“Their way of life is still at the mercy of the environment and the landscape” explains Simon. “There is a risk that the gaucho way of life might wither and die out”.

Image courtesy of BBC – Wilderness with Simon Reeve

Simon treks onwards through the vast Patagonian steppe – a giant area of flat, unforested grassland, to a protected area of the Patagonian wilderness known as Torres del Paine.

It is here, within the beautifully raw, untouched landscape of Torres del Paine National Park, where luxury lodge Awasi Patagonia can be found.

14 private villas with sweeping views over the reserve have been designed to blend seamlessly into their natural surroundings with minimal footprint on the delicate ecosystem. The hotel has a strong commitment to sustainability; Awasi has been carbon neutral for several years.

A main lodge offers an expansive living space, an open bar and a Relais & Châteaux restaurant serving the finest, freshest, locally sourced – and influenced – food. Guests have their own private 4×4 vehicle and dedicated guide, with fully tailor-made excursions and itineraries. 

Awasi Patagonia is situated on a private reserve overlooking the iconic Torres del Paine

Those in the market for wildlife spotting are well catered for.

Under the expert guidance of a team of private guides, Awasi guests have the opportunity to seek out flamingos, foxes and guanacos while condors soar overhead and pumas, whose numbers are increasing steadily in the region thanks to concerted conservation efforts, roam freely through the reserve.

While pumas are found along the entire length of the Americas, Patagonia now claims their greatest concentration.

As Simon himself notes: “Wild big cats roaming free. This surely is the absolute definition of a real wilderness”.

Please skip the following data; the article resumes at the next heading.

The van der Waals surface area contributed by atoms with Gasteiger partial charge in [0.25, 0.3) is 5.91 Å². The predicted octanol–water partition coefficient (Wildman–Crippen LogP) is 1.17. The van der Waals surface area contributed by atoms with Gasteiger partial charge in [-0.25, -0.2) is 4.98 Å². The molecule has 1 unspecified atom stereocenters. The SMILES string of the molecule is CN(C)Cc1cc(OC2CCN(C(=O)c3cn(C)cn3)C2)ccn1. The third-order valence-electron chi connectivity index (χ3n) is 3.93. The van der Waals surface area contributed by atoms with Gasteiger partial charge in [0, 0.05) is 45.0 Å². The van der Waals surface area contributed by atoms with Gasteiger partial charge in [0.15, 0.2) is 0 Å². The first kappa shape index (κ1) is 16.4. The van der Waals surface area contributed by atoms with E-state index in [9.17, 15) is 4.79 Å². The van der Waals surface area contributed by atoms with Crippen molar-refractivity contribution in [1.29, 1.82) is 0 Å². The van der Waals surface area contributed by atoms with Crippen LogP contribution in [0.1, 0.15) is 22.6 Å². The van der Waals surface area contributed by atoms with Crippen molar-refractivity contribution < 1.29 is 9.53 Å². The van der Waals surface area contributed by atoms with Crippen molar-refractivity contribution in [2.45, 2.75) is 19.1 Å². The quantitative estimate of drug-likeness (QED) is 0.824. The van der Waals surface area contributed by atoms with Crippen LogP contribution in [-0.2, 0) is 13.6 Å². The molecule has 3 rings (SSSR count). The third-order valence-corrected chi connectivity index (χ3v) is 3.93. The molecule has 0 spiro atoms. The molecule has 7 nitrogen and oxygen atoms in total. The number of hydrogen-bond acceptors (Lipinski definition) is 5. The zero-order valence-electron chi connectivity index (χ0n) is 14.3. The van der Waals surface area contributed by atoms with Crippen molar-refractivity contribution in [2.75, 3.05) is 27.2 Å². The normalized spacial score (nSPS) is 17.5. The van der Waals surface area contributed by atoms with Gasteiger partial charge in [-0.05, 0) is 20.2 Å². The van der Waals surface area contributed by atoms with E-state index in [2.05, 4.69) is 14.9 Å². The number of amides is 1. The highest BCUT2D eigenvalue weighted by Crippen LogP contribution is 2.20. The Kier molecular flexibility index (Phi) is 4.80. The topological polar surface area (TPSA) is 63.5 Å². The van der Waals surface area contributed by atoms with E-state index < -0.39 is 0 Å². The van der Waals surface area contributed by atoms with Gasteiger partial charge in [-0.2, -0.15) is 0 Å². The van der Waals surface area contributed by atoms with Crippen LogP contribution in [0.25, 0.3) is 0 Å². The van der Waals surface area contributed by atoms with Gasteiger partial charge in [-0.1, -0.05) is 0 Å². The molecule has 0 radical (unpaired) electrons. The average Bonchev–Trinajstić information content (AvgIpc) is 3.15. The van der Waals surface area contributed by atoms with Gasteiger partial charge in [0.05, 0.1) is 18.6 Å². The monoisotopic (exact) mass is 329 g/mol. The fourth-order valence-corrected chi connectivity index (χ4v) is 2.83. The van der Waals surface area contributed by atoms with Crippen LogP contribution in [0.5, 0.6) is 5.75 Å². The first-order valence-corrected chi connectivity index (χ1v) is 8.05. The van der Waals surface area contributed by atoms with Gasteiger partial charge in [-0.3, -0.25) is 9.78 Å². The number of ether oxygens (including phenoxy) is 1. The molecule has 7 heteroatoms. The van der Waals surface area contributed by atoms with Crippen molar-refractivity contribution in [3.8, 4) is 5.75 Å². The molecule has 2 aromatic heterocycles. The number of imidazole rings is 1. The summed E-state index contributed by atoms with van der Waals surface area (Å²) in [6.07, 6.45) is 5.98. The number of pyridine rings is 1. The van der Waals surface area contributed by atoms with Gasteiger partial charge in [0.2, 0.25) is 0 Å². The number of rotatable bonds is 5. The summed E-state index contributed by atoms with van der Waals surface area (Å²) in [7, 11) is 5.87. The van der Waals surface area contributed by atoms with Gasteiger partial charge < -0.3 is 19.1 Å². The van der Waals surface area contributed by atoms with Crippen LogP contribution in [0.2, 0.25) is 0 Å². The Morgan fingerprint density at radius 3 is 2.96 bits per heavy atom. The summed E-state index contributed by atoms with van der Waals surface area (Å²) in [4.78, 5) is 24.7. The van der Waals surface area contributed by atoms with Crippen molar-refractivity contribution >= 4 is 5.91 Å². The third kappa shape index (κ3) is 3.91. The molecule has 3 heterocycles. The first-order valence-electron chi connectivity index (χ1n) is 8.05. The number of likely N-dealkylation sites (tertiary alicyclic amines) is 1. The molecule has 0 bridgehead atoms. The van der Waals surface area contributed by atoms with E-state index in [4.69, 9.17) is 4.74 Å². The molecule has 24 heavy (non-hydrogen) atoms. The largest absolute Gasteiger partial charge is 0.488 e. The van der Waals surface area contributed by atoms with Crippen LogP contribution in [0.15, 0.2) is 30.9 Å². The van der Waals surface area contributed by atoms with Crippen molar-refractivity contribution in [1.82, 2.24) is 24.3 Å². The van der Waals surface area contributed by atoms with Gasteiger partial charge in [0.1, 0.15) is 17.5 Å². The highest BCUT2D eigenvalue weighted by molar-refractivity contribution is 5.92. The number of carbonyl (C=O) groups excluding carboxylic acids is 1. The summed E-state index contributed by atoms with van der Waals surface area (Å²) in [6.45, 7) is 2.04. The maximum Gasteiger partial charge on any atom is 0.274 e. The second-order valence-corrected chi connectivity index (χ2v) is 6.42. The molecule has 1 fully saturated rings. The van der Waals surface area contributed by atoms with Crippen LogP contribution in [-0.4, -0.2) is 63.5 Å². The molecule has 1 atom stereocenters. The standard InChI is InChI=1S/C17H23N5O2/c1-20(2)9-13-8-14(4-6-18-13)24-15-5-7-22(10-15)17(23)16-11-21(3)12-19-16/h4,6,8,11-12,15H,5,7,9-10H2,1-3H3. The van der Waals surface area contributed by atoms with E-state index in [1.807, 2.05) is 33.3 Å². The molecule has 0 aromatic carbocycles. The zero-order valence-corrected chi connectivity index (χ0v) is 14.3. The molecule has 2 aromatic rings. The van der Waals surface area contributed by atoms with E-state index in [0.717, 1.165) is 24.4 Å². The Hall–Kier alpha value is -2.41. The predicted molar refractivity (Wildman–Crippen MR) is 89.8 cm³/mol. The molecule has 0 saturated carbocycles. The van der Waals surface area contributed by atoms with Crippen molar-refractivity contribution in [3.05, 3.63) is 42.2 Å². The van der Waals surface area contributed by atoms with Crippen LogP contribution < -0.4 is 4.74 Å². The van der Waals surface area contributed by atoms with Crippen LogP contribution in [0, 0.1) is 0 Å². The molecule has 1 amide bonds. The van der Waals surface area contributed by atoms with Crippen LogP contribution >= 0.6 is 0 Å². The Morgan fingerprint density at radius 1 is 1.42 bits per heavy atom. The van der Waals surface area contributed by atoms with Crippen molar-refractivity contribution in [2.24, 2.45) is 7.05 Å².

Simon Reeve and his team conclude their wild journey by crossing the border from Argentina into Chile to the great Glacier Grey.

“One of 53 glaciers that creep down from the great South Patagonian ice field, eventually turning into rivers that flow to the ocean, giving life to everything on their route across the south of the Americas”.

Photographs of pumas close to Awasi Patagonia taken by Matias de Cristobal

The bitter wind whips ice from the mountain peaks into swathes of eerie clouds. “Nature is raw and powerful and wonderful”, reflects Simon.

At four miles wide, Glacier Grey “is so brutishly huge, so epic that it can appear eternal, unchanging”, explains Simon.

The spectre of climate change is ever present, with glaciers in retreat and weather systems becoming more unpredictable, “a slow burn global disaster” as Simon puts it, caused by human activity far from this remote land.

“It’s not too late to preserve our last great wildernesses” implores Simon, as his trip to Patagonia comes to an end.

“These raw, wild areas need protecting. They’re worth fighting for. They’re vital for ensuring we have a healthy planet and they’re important for us as humans as well”.

“They feed our souls”.